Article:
But we do a very strange thing to new medical students. Usually during the first few weeks, we send them to the anatomy lab and expect them to begin dissecting a human body! For many this is their first experience with death, and in fact, most have never seen an actual cadaver before. This was one important finding which became apparent as the result of a study1 using an anonymous questionnaire designed primarily to determine medical studentsā€™ reactions to human dissection. In addition, it provided us with some insights into many other needs. Questionnaire response rate was 96% and our results are summarized in Table 1. From this study it appeared there were many concerns that could be addressed. This sampling indicated that our medical students expressed strong reactions to human dissection, that the experience had a profound effect upon their thinking about life and death; they were concerned about the need to balance objectivity and compassion; and importantly, they expressed a need to be better prepared for the experience. The strongest reaction appeared to be the anticipation of dissection!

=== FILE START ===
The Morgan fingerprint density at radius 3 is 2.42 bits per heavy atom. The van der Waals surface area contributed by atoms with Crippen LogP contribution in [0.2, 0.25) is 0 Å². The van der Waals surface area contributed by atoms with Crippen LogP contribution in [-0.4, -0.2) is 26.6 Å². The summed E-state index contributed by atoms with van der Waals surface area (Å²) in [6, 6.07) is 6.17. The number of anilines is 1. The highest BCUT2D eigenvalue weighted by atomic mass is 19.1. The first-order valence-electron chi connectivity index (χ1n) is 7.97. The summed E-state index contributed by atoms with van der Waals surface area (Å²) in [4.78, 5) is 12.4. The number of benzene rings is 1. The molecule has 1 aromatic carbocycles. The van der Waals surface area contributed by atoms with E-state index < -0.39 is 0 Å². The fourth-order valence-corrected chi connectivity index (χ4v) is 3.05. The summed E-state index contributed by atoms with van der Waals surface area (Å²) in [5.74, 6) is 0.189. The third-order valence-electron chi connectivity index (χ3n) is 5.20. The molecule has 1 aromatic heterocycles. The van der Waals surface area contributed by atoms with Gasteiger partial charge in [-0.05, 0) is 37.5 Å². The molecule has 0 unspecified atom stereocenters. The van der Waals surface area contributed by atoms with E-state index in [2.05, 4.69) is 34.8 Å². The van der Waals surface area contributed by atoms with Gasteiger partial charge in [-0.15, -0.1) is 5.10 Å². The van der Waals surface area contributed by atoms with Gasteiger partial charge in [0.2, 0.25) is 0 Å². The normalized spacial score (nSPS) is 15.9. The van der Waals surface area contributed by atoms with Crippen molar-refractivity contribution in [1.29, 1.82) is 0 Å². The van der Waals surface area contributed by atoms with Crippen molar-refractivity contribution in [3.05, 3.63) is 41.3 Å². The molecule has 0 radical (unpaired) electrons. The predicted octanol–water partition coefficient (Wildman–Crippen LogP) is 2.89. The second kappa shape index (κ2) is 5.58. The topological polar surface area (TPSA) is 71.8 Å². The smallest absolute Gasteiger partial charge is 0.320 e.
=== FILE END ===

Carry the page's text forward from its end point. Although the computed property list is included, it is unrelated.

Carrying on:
As a direct result, an ā€œOrientation to Dissectionā€ program was created and introduced into our anatomy curriculum. This program consists of three parts. At their first anatomy lecture, students are given information on donors and receive copies of the printed material sent to prospective donors. Three questions are asked during this session: 1) Do you know of someone who has donated their body to this medical school recently? 2) Have you experienced a recent death? 3) Have you had any experience where you thought you were near death? If the answer to any of these questions is yes, the student is requested to contact the lecturer. In the case of a known donor, that cadaver is removed from the anatomy laboratory until the following year. If a recent death has been experienced it is arranged that the students work on a cadaver of the opposite sex to the deceased and preferably one of a different age. Students who have experienced any type of personal assault may need professional counseling.